About Stencils - adding outline and details to stencil imageThe stencil quickly and easily gave me the leaf shapes and berries. It was easy then to add outlines, highlights, swirls and snowflakes to create a nice little design from a simple stencil.

About Stencils - expanding on stencil design

Add swirls, highlight, accents and bling to expand on the basic stencil design and create your own unique face painting.

Glitter Tattoo Stencils vs Mylar Face Painting Stencils

Mylar stencils are made of a kind of flexible plastic so they can be used and washed and re-used indefinitely. They are ideal for face painting.

Glitter Tattoo Stencils are designed for glitter tattoos (obviously) but can be used for face painting. They are a very thin, self-adhesive stencil on a backing sheet and with a top protective layer like clear contact. As with using them for glitter tattoos, you should be able to reuse them a few times in the one session, but they are essentially disposable.

Using Glitter Tattoo Stencils for face painting work great on bare skin. I haven’t tested them on painted skin. If you put down a background colour of paint and want to stencil on top, they may not stick so well, or they might remove the some of the base colour. If you try it, let us know how it goes!

painting with glitter tattoo stencils

Usage Tips for face painting stencils

Usage Tips:

  • Can be cleaned with baby-wipes, soap & water, or alcohol.
  • Can be used with paint, temporary tattoo ink or dry powders.
  • Use a sponge or spouncer to apply the paint. Spouncers are small, round sponges ideal for small stencils as it’s easier then to keep within the borders of the stencil.
  • For stencils that have a number of designs or parts close together, you can hold a small piece of blank plastic/mylar over the parts you don’t want used. You can buy an A4 blank sheet of mylar and cut it into smaller pieces for this purpose.


To avoid the paint bleeding or smudging:

  • Make sure the base coat of paint is dry before stencilling over the top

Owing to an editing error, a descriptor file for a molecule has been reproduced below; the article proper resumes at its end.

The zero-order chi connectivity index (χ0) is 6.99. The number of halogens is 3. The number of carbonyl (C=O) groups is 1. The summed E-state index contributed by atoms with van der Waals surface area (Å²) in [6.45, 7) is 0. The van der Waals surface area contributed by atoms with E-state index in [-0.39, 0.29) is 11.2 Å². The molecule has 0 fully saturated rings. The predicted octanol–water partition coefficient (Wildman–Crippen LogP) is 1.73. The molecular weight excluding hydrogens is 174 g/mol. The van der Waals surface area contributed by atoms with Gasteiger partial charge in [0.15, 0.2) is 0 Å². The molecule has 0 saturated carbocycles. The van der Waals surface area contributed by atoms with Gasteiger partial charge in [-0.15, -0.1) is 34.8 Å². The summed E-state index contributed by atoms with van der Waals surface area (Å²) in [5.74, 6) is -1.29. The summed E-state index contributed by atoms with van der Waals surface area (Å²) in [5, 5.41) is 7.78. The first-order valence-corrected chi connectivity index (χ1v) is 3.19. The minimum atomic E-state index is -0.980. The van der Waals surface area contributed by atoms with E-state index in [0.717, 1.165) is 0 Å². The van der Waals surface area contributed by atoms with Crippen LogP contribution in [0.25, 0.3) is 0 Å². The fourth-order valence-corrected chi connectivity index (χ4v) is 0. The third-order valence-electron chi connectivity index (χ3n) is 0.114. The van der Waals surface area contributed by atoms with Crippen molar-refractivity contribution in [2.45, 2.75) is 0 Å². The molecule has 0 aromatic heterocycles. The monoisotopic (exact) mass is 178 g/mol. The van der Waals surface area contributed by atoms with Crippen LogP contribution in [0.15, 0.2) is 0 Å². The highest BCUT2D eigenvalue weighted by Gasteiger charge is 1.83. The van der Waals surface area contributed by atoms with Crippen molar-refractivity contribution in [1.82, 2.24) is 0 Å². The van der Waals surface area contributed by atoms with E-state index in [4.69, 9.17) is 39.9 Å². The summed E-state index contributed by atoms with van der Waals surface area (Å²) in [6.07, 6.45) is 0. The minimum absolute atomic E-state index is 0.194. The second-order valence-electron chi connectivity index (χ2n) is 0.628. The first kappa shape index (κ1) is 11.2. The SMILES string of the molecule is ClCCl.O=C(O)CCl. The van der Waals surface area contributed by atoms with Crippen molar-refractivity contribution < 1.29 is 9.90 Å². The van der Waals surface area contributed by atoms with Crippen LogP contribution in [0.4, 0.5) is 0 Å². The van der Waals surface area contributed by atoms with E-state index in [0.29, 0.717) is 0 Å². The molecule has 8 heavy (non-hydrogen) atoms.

• Hold the stencil firmly against the skin. For a larger stencil, walk your fingers around the stencil to press it flat against the skin close to where you are sponging.
  • Apply a small amount of creamy, not watery paint
  • Use with professional ‘cake’ face paint (eg. TAG Body Art) so that you can ensure it’s not too runny
  • Dab, don’t wipe or brush the paint on
  • Clean & dry the stencil between uses

How to clean mylar stencils

Mylar stencils can be wiped clean with wet wipes or washed with soapy water. Either way, be careful not to catch and pull on the little segments. Pat dry with soft cloth or tissue.

  • You can wipe it clean with a ‘baby wipe’. Be careful not to snag pointy bits. I like to sandwich the stencil between two wet wipes, or even two dry tissues, laying it all on a flat surface. I lay my whole hand on top and gently rub back and forth a little. It doesn’t take much.
  • Alternatively, you can run it under a tap and simply wipe the paint off with your fingers and the water. A little soap can help too. Then blot gently with a dry cloth.
  • When you’re on the job and really pressed for time, you can often get away with simply blotting the paint on the stencil dry between uses, if you’re re-using it with the same colour.
  • If you find a stencil becomes stained with colour that soap or a wet wipe won’t remove, try an antibacterial wipe